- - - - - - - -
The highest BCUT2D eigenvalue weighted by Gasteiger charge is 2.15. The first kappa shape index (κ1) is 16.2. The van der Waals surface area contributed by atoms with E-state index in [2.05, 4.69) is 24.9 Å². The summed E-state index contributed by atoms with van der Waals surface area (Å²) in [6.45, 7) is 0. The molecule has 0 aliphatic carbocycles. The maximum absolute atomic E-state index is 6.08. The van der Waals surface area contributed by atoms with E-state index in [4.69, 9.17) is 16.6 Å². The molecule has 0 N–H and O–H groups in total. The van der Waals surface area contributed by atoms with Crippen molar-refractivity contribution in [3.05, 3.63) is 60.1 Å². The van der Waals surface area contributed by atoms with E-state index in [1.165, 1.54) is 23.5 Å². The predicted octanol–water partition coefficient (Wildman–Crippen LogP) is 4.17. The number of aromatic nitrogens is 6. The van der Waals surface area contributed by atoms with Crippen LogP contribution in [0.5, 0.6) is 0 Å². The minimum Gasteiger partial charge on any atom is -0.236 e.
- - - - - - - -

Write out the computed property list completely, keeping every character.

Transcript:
The highest BCUT2D eigenvalue weighted by Gasteiger charge is 2.15. The first kappa shape index (κ1) is 16.2. The van der Waals surface area contributed by atoms with E-state index in [2.05, 4.69) is 24.9 Å². The summed E-state index contributed by atoms with van der Waals surface area (Å²) in [6.45, 7) is 0. The molecule has 0 aliphatic carbocycles. The maximum absolute atomic E-state index is 6.08. The van der Waals surface area contributed by atoms with E-state index in [4.69, 9.17) is 16.6 Å². The molecule has 0 N–H and O–H groups in total. The van der Waals surface area contributed by atoms with Crippen molar-refractivity contribution in [3.05, 3.63) is 60.1 Å². The van der Waals surface area contributed by atoms with E-state index in [1.165, 1.54) is 23.5 Å². The predicted octanol–water partition coefficient (Wildman–Crippen LogP) is 4.17. The number of aromatic nitrogens is 6. The van der Waals surface area contributed by atoms with Crippen LogP contribution in [0.5, 0.6) is 0 Å². The minimum Gasteiger partial charge on any atom is -0.236 e.